Second is low density city are less efficient due to effect of negative agglomeration.

    1. Yes Kelvin. But worse than that building m’ways/sprawl now is double down on the last period’s Structural Dependency. This means that it fixes our future condition to one that is showing every sign of not being the winning bert.

      This is especially limiting; it closes of futures and reduces agility in the city’s economy.

      Particularly visionless. People who walk backwards only looking at where they’ve been are apt to be tripped up by any change in the terrain.

  9. I would suggest that a significant contributor to benefit-cost inversion over time, is that motorways once tended to be done on greenfields land, planned and rights of way secured, well in advance. But trying to expand capacity in already built-out locations is going to be very much more costly, and provide benefit only at the margin. It is also not so wise to spend the highway budget in places like Transmission Gully where the geography results in very poor value for money. An intelligent national growth strategy would expedite growth where it is cheapest to expedite it.

    I also believe that the same money spent on surface arterials, again with rights of way secured in advance of growth, is far better value than massive elevated highways engineered for speeds that most vehicles traveling on them do not get to travel at anyway! There were interesting debates on this point in the 1950’s in the USA; the monstrous highways won out because it was “free money from the Federal government”. Frank Lloyd Wright was a strong opponent, and in favour of intense arterial networks (see his “Broadacre City” plan). Brown, Morris and Taylor, “Planning for Cars in Cities” – the full-length paper, not the journal article of the same name – is an interesting read on this point. Small and Ng have done more recent analytical work that shows surface arterials to be better value for money.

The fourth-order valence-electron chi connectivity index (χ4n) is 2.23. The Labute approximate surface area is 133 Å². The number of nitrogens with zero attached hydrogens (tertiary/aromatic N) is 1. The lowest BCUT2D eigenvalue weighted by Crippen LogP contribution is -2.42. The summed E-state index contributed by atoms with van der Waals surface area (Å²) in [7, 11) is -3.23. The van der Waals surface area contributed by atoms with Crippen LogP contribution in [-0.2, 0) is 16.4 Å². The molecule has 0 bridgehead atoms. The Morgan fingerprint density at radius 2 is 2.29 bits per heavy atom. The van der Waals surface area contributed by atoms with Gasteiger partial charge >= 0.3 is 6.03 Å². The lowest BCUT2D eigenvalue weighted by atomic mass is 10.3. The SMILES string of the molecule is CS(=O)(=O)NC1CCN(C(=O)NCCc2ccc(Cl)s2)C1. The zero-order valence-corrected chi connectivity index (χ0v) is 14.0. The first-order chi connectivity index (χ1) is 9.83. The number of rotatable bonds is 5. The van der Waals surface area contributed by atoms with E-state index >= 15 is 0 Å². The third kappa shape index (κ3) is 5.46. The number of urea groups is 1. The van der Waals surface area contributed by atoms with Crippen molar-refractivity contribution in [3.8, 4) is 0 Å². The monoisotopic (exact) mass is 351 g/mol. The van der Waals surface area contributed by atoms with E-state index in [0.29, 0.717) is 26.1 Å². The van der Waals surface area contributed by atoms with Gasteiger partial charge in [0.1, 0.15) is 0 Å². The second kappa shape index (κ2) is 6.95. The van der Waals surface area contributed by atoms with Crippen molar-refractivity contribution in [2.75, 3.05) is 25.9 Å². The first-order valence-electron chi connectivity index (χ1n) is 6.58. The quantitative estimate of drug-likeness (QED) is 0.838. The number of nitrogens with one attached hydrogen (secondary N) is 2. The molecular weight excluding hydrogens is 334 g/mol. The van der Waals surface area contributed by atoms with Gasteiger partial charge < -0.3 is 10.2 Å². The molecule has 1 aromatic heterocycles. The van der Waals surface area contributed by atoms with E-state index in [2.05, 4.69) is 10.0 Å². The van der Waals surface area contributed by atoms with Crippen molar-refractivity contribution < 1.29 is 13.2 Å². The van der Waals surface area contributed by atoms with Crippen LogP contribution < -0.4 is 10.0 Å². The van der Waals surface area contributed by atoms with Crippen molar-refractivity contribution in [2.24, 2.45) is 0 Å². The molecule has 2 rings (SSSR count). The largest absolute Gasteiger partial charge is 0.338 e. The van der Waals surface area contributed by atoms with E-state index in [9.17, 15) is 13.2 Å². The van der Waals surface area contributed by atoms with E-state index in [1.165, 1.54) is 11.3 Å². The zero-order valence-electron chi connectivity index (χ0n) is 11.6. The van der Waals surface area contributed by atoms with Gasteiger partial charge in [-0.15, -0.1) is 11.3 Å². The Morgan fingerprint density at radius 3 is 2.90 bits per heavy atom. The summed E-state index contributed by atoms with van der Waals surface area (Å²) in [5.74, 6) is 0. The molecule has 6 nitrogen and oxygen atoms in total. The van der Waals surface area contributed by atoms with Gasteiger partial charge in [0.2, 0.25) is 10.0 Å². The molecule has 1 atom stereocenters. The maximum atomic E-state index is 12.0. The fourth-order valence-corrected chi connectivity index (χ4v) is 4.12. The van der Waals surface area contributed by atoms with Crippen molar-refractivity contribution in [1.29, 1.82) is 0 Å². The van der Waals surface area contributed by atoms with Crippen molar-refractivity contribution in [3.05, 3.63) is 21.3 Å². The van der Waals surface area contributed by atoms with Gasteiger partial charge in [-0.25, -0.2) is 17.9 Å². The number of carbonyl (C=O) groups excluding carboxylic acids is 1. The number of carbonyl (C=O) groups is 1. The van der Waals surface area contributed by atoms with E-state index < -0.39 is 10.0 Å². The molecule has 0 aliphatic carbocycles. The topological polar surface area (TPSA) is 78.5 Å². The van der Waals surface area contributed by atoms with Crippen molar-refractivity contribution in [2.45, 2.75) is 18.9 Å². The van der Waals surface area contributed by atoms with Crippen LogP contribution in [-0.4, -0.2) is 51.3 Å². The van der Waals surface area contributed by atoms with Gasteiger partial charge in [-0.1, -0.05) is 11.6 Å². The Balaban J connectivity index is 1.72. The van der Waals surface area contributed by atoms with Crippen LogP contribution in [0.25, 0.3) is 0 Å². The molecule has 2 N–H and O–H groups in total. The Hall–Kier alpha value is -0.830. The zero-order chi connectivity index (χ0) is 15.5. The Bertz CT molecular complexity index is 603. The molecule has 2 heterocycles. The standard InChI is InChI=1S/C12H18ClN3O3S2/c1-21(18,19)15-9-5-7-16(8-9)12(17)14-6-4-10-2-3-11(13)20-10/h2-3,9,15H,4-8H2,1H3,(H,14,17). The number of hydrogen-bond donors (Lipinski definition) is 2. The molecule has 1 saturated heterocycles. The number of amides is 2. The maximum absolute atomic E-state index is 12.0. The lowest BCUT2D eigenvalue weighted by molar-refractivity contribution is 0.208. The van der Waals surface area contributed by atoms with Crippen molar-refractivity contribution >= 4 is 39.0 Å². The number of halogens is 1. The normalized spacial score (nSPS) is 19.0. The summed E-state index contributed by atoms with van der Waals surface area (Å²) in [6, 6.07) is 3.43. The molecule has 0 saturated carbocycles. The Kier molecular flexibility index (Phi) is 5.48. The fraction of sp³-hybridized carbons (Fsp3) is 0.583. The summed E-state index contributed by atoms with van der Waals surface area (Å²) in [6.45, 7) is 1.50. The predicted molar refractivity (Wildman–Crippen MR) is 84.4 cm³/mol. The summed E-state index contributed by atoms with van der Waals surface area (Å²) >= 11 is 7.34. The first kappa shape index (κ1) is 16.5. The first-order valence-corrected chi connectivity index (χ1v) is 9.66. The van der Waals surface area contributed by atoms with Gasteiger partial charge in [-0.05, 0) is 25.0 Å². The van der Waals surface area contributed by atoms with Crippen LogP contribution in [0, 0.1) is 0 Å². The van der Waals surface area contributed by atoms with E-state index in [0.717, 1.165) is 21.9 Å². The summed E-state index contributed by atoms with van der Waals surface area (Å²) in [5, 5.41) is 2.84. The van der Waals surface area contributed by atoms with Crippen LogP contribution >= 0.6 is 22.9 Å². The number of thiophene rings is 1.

Another important correlation involves the level and nature of economic land rent. Automobile based spread of urban economies significantly lowered land rent for several decades, reducing the zero-sum transfers of wealth to incumbent land owners that was a significant cause of inequality and a constraint on allocation of capital to productive purposes. We tend to forget that the intensity of political debates onland rent in the era of Karl Marx and Henry George, was based on far worse social injustice than we have been accustomed to since automobiles solved the worst of the “tyranny of rent” problem. Henry Ford understood this well, and loved being instrumental against both Marxism and the rentier capitalists.

    1. Good comment Phil and I completely agree with your suggestion that urban arterials being a much more effective solution to urban highways. Unfortunately because NZTA has a “highway and network operations” team that is rather large and influential and keenly interested in building highways. Things like high capacity urban arterials are considered to lie outside of their ambit. This intrinsic organisational bias means that regardless of the problem the recommended solution is always another highway. What else?!?

      It’s political/organisational problems like these that make me think we’d be better of creating an SOE to manage transport investment, which was publicly listed and the government retained a 50% stake. The SOE would then be required to return a dividend to shareholders (including the government) that included return on capital investment.

      The positive side-effect of this is that it’d create a more level playfing field between rail and road, such that subsidies to the former could be reduced and eventually eliminated.

  10. It is also telling that the UK has a significant productivity gap, which flies in the face of the thesis that “density creates productivity”. In fact forcing non-complementary activities into inappropriately tight proximity and forcing all sectors to bid for land at prices up to hundreds of times too high, will obviously reduce economic growth and productivity.

    This is a result of decades of not doing road-based urban expansion. But as per my previous comment, this is not an argument for highways, especially costly expansion of them too late; just roads and greenfields expansion.

    1. err – no it doesn’t. Your understanding of the literature on agglomeration economies seems a little creaky.

      Let me explain: National level differences don’t provide insight into agglomeration economies, at least in the sense they are used in regional/urban economics. Instead national level data is more likely to measure market potential, e.g. the UK is close to a large multi-national trading block, whereas NZ is not.